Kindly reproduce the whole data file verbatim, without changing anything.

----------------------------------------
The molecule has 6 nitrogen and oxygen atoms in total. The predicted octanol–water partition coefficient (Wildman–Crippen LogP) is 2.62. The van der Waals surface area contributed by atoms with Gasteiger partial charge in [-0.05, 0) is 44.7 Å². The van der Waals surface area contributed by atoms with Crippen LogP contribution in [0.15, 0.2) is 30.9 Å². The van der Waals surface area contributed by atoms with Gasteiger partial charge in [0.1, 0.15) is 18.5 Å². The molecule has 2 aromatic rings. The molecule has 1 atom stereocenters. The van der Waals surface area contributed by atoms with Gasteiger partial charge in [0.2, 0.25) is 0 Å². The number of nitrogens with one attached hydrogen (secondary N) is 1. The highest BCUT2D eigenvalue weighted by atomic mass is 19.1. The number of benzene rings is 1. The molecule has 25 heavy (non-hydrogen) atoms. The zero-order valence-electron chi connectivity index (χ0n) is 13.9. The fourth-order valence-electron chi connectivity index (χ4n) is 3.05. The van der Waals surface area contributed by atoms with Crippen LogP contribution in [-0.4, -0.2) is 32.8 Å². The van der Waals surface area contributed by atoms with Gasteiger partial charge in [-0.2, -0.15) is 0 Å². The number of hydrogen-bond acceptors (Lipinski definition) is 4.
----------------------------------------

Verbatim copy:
The molecule has 6 nitrogen and oxygen atoms in total. The predicted octanol–water partition coefficient (Wildman–Crippen LogP) is 2.62. The van der Waals surface area contributed by atoms with Gasteiger partial charge in [-0.05, 0) is 44.7 Å². The van der Waals surface area contributed by atoms with Crippen LogP contribution in [0.15, 0.2) is 30.9 Å². The van der Waals surface area contributed by atoms with Gasteiger partial charge in [0.1, 0.15) is 18.5 Å². The molecule has 2 aromatic rings. The molecule has 1 atom stereocenters. The van der Waals surface area contributed by atoms with Gasteiger partial charge in [0.2, 0.25) is 0 Å². The number of nitrogens with one attached hydrogen (secondary N) is 1. The highest BCUT2D eigenvalue weighted by atomic mass is 19.1. The number of benzene rings is 1. The molecule has 25 heavy (non-hydrogen) atoms. The zero-order valence-electron chi connectivity index (χ0n) is 13.9. The fourth-order valence-electron chi connectivity index (χ4n) is 3.05. The van der Waals surface area contributed by atoms with Crippen LogP contribution in [-0.4, -0.2) is 32.8 Å². The van der Waals surface area contributed by atoms with Gasteiger partial charge in [-0.2, -0.15) is 0 Å². The number of hydrogen-bond acceptors (Lipinski definition) is 4.